Tombeau de Merlin

Tombeau de Merlin
Tombeau Merlin Brocéliande195.JPG
LocationForest of Paimpont, Ille-et-Vilaine, Brittany, France
Coordinates48°04′40″N 02°07′03″W / 48.07778°N 2.11750°W / 48.07778; -2.11750Coordinates: 48°04′40″N 02°07′03″W / 48.07778°N 2.11750°W / 48.07778; -2.11750
TypeGallery grave
Length10.5 metres (34 ft)
Width1.5 metres (4.9 ft)
Height0.9 to 1.5 metres (3.0 to 4.9 ft)

The Tombeau de Merlin is a megalithic monument dating from the Neolithic period located in the Forest of Paimpont, at a place called La Marette near the hamlet of Landelles in Paimpont.

A tradition dating from the 12th century has it that Merlin had a tomb in the legendary forest of Brocéliande, Félix Bellamy [fr] defining its location in the forest in 1889. Shortly afterwards the Tombeau de Merlin was largely destroyed by grave robbers, but it has nevertheless become an important tourist site.

In Britain, Bardsey Island, Drumelzier and Marlborough also claim to have Merlin's grave.

Megalithic construction

These are the ruins of a megalithic construction dating from the Neolithic era, of the gallery grave type. According to Félix Bellamy there were originally two gallery graves; of these one, already in ruins, called the Tombeau de Merlin (the second was designated as the Tomb of Viviane) was the subject of a detailed description in the 1920s. It was 10.5 metres (34 ft) long and about 1.5 metres (4.9 ft) wide. The room was delimited by four orthostats on one side, only one on the other and a sixth slab acted as an apse. The height of these supports varied from 0.9 metres (3.0 ft) to 1.5 metres (4.9 ft), the width from 1.25 metres (4.1 ft) to 1.6 metres (5.2 ft) and the thickness from 0.25 metres (0.82 ft) to 0.4 metres (1.3 ft). The covering slabs had all collapsed. All the stones of the monument were of purple schist. Only three stones are now left. The only known graphic records of the full monument are two 19th-century engravings and an old postcard dated 1900. The Tombeau Merlin is listed on the Base Mérimée, the official French inventory of notable architecture and archaeological monuments.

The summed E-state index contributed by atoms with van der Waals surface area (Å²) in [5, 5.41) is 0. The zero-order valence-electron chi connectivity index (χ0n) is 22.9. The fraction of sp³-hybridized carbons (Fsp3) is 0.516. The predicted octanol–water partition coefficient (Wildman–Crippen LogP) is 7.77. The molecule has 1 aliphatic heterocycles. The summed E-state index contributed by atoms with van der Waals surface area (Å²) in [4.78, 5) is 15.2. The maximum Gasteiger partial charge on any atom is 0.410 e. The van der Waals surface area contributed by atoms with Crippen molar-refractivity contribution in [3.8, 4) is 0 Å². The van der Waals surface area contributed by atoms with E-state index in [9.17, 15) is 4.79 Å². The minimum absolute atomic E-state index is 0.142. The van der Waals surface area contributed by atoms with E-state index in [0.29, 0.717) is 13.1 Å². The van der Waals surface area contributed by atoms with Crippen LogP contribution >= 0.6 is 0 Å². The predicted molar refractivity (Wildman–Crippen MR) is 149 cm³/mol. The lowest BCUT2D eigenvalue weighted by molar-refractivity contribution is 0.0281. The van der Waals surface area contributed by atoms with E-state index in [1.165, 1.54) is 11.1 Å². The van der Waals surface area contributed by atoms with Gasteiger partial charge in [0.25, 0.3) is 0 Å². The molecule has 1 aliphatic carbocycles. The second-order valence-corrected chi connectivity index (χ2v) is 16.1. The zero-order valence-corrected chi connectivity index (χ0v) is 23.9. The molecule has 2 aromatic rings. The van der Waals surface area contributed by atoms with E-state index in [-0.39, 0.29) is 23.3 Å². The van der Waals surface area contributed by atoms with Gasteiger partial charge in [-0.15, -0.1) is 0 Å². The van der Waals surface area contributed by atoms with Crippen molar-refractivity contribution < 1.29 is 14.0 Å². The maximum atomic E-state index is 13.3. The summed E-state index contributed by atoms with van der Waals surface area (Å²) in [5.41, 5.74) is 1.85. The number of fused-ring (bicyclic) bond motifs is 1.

According to the Lancelot-Grail cycle of medieval romances, Merlin withdrew from the world because of his love for the fairy Viviane. In another version of the legend, he is locked up by Viviane in a cave. The poet Auguste Creuzé de Lesser wrote in 1811 that Merlin was buried in the forest of Brocéliande, a legendary forest whose precise location has never really been identified.

The modern history of Merlin's tomb begins in 1820, when a judge and scholar from Montfort-sur-Meu, J. C. D. Poignand, published an article in the Brochure des Antiquités Historiques in which he claimed that Merlin was buried in the Forest of Paimpont, in the commune of Saint-Malon-sur-Mel and near the abbey of Talhouet. For twenty years the inhabitants searched, hoping to find treasure there. In 1825, the writer Blanchard de la Musse [fr] associated a gallery grave in the north of the Forest of Paimpont with the tomb of Merlin. Théodore Hersart de la Villemarqué also located the tomb of Merlin in these places. An 1846 Romantic engraving from the Magasin pittoresque shows a stone circle, non-existent in the Forest of Paimpont, named Tombeau de Merlin and located in the forest of Brocéliande.